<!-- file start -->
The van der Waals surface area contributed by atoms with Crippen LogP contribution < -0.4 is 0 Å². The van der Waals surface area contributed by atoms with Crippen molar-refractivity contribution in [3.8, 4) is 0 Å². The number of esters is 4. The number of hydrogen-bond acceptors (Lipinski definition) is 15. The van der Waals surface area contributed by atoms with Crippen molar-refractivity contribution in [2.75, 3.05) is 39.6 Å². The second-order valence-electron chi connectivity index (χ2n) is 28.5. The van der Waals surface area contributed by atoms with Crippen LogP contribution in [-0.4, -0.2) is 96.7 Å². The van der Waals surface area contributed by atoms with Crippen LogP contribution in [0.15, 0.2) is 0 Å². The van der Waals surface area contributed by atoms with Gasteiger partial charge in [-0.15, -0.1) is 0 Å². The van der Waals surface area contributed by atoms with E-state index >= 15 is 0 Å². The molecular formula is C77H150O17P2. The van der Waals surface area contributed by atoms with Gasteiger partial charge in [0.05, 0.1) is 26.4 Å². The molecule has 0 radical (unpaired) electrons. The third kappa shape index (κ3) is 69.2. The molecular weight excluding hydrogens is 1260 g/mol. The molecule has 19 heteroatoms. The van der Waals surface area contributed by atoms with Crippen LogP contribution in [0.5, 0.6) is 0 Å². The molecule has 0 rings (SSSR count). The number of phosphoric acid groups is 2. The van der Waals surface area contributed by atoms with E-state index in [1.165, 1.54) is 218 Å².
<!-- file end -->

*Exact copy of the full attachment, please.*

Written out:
The van der Waals surface area contributed by atoms with Crippen LogP contribution < -0.4 is 0 Å². The van der Waals surface area contributed by atoms with Crippen molar-refractivity contribution in [3.8, 4) is 0 Å². The number of esters is 4. The number of hydrogen-bond acceptors (Lipinski definition) is 15. The van der Waals surface area contributed by atoms with Crippen molar-refractivity contribution in [2.75, 3.05) is 39.6 Å². The second-order valence-electron chi connectivity index (χ2n) is 28.5. The van der Waals surface area contributed by atoms with Crippen LogP contribution in [-0.4, -0.2) is 96.7 Å². The van der Waals surface area contributed by atoms with Crippen LogP contribution in [0.15, 0.2) is 0 Å². The van der Waals surface area contributed by atoms with Gasteiger partial charge in [-0.15, -0.1) is 0 Å². The van der Waals surface area contributed by atoms with E-state index >= 15 is 0 Å². The molecular formula is C77H150O17P2. The van der Waals surface area contributed by atoms with Gasteiger partial charge in [0.05, 0.1) is 26.4 Å². The molecule has 0 radical (unpaired) electrons. The third kappa shape index (κ3) is 69.2. The molecular weight excluding hydrogens is 1260 g/mol. The molecule has 19 heteroatoms. The van der Waals surface area contributed by atoms with Crippen LogP contribution in [0.5, 0.6) is 0 Å². The molecule has 0 rings (SSSR count). The number of phosphoric acid groups is 2. The van der Waals surface area contributed by atoms with E-state index in [1.165, 1.54) is 218 Å².